Those of you reading who have had success with gluten-free casein-free diets may be wondering if I’d tried going that route before the enzymes. The short answer is yes. Tremendo and Sweet Coco were gluten free for two years, before I discovered an NAET practitioner and had all three of my children treated for their food sensitivities to gluten, dairy and other foods.
Before NAET when an accidental contamination occurred, Tremendo would have trouble sleeping and throw tantrums that could last for hours. His head banging abruptly ended after being gluten free as well. Although that was difficult, the most disturbing effect of getting contaminated with gluten was that he would stop speaking for an entire week. In any case having found the restrictive diet very confining, expensive and myself imperfect in my ability to implement it, I was very glad to have an alternative. Enzymes were a total blessing for me when I lost contact with the NAET practitioner who had treated my children and Sweet Coco’s issues with dairy resurfaced.
DeFelice mentions that digestive enzymes taken on an empty stomach help sports injuries heal faster too. My husband banged his elbow moving furniture and it swelled with fluid to the point that it was getting in the way of natural movement. After weeks, we were slightly baffled that it hadn’t gotten smaller and he aggressively started taking enzymes. After 2-3 weeks of building up to taking 4 capsules daily and using an icepack on it, the swelling was gone. We noticed that it got slightly smaller and then it seemed to disappear overnight once he got up to 4 capsules. I also noticed more weight loss on days that I took digestive enzymes on an empty stomach. I am so impressed with enzymes after our experiences that they’ll be a regular part of the whole family’s diet.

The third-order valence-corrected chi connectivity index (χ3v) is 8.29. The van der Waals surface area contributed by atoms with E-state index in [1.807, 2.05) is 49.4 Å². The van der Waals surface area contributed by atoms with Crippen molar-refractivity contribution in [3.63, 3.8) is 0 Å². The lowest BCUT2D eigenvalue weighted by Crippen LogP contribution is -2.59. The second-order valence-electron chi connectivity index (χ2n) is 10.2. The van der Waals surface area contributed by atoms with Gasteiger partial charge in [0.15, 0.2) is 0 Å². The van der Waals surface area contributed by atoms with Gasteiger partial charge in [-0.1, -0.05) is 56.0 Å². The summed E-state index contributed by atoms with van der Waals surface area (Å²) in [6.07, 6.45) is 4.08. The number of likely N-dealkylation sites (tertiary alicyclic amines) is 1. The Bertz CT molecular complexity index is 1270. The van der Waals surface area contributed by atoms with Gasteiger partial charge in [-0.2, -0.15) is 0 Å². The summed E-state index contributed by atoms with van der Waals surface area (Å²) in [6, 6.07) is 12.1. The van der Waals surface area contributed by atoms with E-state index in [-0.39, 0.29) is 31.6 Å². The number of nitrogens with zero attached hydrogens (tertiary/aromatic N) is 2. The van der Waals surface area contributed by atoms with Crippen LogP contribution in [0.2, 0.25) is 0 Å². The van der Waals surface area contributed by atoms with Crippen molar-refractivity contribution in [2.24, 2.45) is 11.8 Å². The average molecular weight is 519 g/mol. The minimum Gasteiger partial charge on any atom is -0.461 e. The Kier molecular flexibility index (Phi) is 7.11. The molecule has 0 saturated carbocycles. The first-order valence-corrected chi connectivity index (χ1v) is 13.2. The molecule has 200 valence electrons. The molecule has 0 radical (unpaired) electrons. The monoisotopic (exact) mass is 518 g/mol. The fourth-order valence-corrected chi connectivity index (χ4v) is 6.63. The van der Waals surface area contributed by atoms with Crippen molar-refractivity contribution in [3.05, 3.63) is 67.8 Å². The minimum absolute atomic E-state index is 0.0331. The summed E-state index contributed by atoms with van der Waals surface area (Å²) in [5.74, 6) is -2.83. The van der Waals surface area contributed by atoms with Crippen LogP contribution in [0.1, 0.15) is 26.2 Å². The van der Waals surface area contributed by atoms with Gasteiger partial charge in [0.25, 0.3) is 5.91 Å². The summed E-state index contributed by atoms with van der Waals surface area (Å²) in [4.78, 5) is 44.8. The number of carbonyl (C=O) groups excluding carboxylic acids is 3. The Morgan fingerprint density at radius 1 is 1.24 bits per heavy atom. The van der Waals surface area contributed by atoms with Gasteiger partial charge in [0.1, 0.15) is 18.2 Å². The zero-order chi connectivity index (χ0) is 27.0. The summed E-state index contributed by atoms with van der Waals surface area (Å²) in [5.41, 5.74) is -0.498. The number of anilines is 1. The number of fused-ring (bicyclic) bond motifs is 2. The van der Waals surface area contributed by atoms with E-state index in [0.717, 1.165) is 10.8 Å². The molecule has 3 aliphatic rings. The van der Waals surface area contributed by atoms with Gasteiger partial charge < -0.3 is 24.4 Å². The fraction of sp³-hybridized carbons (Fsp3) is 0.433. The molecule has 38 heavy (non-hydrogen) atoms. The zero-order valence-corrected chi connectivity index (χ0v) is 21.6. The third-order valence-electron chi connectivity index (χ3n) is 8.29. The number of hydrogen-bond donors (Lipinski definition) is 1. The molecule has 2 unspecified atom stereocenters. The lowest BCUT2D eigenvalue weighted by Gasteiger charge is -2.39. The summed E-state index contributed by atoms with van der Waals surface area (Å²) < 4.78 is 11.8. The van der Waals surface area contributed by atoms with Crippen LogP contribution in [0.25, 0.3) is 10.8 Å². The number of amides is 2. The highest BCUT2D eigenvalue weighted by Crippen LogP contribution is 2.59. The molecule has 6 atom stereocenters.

In reading other reviews about this book there appeared to be few criticisms. The main one seemed to be the lack of scientific data to back up the claims that DeFelice was making specifically about digestive enzymes’ effect on autism and neurological conditions. I feel that DeFelice did the best she could toward that end with an explanation of the surveys and data gathered in the book’s appendix. Yes, it is true that the sample was one in which the parents were invested in the enzymes working but one can’t always wait for an official study to validate things for us. We’re living our lives now and our lives have been much improved since adding enzymes into our diet.
(As with all our book reviews, you can find this one in our book shop.)
Question: Did she give any ideas for giving enzymes to infants? My 5 month old could probably benefit from enzymes, but is it okay to put them in her babyfood or water? She’s sensitive to everything, it seems.
She doesn’t mention babies but you might want to join the yahoo group and ask for opinions there. http://health.groups.yahoo.com/group/EnzymesandAutism/